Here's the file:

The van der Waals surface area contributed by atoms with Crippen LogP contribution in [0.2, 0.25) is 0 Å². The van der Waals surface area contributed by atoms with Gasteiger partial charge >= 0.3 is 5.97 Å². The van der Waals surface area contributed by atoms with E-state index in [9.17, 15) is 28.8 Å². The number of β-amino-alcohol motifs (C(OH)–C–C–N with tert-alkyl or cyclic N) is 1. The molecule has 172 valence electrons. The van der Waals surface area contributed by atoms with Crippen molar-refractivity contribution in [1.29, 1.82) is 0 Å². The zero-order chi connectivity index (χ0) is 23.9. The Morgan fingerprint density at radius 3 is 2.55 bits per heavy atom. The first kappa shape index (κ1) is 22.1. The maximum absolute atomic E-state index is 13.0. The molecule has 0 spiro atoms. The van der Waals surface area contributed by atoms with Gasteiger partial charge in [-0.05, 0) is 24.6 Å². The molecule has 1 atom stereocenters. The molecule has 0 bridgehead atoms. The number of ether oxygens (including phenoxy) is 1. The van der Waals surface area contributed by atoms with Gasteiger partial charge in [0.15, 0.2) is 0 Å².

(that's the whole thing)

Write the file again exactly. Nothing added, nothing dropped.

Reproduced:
The van der Waals surface area contributed by atoms with Crippen LogP contribution in [0.2, 0.25) is 0 Å². The van der Waals surface area contributed by atoms with Gasteiger partial charge >= 0.3 is 5.97 Å². The van der Waals surface area contributed by atoms with E-state index in [9.17, 15) is 28.8 Å². The number of β-amino-alcohol motifs (C(OH)–C–C–N with tert-alkyl or cyclic N) is 1. The molecule has 172 valence electrons. The van der Waals surface area contributed by atoms with Crippen molar-refractivity contribution in [1.29, 1.82) is 0 Å². The zero-order chi connectivity index (χ0) is 23.9. The Morgan fingerprint density at radius 3 is 2.55 bits per heavy atom. The first kappa shape index (κ1) is 22.1. The maximum absolute atomic E-state index is 13.0. The molecule has 0 spiro atoms. The van der Waals surface area contributed by atoms with Gasteiger partial charge in [-0.05, 0) is 24.6 Å². The molecule has 1 atom stereocenters. The molecule has 0 bridgehead atoms. The number of ether oxygens (including phenoxy) is 1. The van der Waals surface area contributed by atoms with Gasteiger partial charge in [0.15, 0.2) is 0 Å².